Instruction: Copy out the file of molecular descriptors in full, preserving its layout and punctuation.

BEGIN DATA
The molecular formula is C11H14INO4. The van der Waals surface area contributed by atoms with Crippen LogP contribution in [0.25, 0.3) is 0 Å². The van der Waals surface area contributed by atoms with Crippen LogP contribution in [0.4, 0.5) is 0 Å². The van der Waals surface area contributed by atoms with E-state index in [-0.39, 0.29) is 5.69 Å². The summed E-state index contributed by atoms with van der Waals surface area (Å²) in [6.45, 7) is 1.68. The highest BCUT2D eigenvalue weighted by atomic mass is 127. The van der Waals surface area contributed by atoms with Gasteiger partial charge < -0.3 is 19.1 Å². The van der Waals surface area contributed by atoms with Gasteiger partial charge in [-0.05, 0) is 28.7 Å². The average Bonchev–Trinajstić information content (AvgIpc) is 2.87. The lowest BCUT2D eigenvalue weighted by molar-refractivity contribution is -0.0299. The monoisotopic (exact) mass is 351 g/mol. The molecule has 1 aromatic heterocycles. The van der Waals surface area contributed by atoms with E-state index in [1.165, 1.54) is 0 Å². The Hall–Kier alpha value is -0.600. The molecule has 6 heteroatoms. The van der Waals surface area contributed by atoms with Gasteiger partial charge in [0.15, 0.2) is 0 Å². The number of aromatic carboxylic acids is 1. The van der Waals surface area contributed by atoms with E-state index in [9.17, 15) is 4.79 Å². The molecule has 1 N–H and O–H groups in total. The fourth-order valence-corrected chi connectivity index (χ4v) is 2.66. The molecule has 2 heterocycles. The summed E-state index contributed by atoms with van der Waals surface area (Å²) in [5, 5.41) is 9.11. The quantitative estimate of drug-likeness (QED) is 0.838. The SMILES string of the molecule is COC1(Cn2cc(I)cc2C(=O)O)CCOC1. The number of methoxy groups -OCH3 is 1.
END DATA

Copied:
The molecular formula is C11H14INO4. The van der Waals surface area contributed by atoms with Crippen LogP contribution in [0.25, 0.3) is 0 Å². The van der Waals surface area contributed by atoms with Crippen LogP contribution in [0.4, 0.5) is 0 Å². The van der Waals surface area contributed by atoms with E-state index in [-0.39, 0.29) is 5.69 Å². The summed E-state index contributed by atoms with van der Waals surface area (Å²) in [6.45, 7) is 1.68. The highest BCUT2D eigenvalue weighted by atomic mass is 127. The van der Waals surface area contributed by atoms with Gasteiger partial charge < -0.3 is 19.1 Å². The van der Waals surface area contributed by atoms with Gasteiger partial charge in [-0.05, 0) is 28.7 Å². The average Bonchev–Trinajstić information content (AvgIpc) is 2.87. The lowest BCUT2D eigenvalue weighted by molar-refractivity contribution is -0.0299. The monoisotopic (exact) mass is 351 g/mol. The molecule has 1 aromatic heterocycles. The van der Waals surface area contributed by atoms with E-state index in [1.165, 1.54) is 0 Å². The Hall–Kier alpha value is -0.600. The molecule has 6 heteroatoms. The van der Waals surface area contributed by atoms with Gasteiger partial charge in [0.15, 0.2) is 0 Å². The number of aromatic carboxylic acids is 1. The van der Waals surface area contributed by atoms with E-state index in [9.17, 15) is 4.79 Å². The molecule has 1 N–H and O–H groups in total. The fourth-order valence-corrected chi connectivity index (χ4v) is 2.66. The molecule has 2 heterocycles. The summed E-state index contributed by atoms with van der Waals surface area (Å²) in [5, 5.41) is 9.11. The quantitative estimate of drug-likeness (QED) is 0.838. The SMILES string of the molecule is COC1(Cn2cc(I)cc2C(=O)O)CCOC1. The number of methoxy groups -OCH3 is 1.